HIV is typically spread by sexual contact, exposure to infected blood (transfusions, blood products, percutaneous or intravenous injections with contaminated syringes or needles, etc.) and through perinatal transmission from mother to child (Warner 1997). Penilevaginal and penileanal intercourse are considered the highest-risk sexual behaviors, in addition to activities that cause a rupture of tissue and the presence of blood. Although the risk of infection is somewhat higher for the recipient of semen than for the insertive partner, transmission has been documented in both directions.
The most commonly used HIV test-enzyme-linked immunosorbent assay (ELISA) followed, if positive, by Western blot--detects the presence of antibodies produced by the host as an immune response to certain genetic components of the virus, but not the presence of the virus itself. Although sensitive and specific, these tests can give false negative or indeterminate results, especially early in the course of infection.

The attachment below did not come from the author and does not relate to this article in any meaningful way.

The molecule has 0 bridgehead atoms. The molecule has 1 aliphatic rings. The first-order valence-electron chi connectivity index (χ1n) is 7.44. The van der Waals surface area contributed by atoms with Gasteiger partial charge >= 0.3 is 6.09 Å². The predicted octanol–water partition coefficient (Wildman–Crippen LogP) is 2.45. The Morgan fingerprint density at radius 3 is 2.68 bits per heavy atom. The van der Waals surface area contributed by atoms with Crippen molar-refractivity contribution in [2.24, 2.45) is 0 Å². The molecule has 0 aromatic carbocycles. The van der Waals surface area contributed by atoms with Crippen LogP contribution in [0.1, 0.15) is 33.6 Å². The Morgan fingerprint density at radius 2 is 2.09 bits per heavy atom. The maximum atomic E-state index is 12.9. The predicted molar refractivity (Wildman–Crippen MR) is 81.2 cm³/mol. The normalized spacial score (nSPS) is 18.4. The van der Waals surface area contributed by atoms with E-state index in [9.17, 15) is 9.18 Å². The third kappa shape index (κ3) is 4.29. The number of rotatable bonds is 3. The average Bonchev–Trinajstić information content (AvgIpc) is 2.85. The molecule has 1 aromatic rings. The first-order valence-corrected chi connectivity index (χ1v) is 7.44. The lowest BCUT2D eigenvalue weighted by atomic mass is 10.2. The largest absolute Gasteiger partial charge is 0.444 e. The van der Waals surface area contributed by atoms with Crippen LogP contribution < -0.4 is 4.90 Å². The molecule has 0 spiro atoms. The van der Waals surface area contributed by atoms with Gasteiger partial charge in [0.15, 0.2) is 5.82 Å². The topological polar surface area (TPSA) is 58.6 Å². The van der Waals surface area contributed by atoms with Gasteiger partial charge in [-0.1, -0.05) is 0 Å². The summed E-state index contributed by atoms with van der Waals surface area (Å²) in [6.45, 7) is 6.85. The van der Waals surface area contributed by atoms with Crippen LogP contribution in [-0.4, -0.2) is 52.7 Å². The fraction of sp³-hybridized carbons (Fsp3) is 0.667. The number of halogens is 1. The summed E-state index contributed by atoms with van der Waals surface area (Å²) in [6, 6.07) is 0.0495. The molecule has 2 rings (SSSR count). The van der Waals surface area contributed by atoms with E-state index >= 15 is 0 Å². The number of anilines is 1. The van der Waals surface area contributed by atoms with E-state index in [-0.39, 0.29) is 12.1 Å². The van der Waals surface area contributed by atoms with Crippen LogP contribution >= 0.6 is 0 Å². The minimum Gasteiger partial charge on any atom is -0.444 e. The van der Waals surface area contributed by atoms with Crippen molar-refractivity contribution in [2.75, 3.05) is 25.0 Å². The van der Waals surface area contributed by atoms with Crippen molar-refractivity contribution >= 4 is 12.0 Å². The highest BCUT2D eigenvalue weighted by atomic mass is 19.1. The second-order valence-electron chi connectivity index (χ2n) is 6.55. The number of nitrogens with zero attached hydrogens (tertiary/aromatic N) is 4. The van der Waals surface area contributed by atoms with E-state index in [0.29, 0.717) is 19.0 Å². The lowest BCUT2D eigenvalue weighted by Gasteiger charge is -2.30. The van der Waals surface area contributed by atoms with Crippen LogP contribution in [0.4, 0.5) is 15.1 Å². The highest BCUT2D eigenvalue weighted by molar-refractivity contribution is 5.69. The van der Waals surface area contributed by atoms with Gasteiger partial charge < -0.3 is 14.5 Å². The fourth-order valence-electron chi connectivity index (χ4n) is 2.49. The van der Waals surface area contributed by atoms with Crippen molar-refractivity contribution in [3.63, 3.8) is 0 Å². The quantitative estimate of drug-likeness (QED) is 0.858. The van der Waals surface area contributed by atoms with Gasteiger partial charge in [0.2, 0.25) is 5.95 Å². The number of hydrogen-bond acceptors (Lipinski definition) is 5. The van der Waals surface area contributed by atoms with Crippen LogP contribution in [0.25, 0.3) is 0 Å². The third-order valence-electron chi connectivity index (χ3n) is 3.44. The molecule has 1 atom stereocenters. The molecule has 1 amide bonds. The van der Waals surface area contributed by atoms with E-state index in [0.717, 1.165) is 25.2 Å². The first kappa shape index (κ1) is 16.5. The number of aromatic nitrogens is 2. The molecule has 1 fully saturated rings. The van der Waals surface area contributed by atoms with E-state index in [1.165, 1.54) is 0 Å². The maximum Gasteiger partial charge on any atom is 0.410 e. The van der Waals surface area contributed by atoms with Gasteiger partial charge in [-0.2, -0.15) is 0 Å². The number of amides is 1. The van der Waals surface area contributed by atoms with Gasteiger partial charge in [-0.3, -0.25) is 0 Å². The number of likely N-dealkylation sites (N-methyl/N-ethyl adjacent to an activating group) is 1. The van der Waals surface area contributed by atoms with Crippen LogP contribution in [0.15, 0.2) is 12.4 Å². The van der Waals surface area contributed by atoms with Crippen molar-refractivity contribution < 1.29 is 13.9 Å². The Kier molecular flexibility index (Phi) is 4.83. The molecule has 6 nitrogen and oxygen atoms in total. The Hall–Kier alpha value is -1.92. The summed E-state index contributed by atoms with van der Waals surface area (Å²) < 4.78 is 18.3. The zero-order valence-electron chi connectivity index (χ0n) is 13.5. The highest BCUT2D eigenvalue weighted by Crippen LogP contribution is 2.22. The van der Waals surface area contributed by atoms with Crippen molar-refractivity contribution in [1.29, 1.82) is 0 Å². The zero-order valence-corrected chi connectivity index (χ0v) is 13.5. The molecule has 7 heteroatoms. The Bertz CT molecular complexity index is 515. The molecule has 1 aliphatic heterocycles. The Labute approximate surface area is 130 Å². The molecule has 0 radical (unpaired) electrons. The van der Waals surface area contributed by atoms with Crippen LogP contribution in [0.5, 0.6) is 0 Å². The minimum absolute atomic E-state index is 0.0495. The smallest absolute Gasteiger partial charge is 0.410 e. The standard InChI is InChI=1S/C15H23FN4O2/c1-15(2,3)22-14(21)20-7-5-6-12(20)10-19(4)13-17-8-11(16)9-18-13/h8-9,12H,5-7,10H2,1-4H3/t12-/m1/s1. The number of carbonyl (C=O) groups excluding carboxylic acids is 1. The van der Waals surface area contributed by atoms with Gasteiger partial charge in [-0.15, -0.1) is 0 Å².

False positive results may occur as well, which is why blanket testing is problematic when carried out in a population in which the prevalence of HIV infection is very low. There is a period following initial infection and before antibody development when an individual is infectious but has negative ELISA and Western blot test results
Natural History of HIV Disease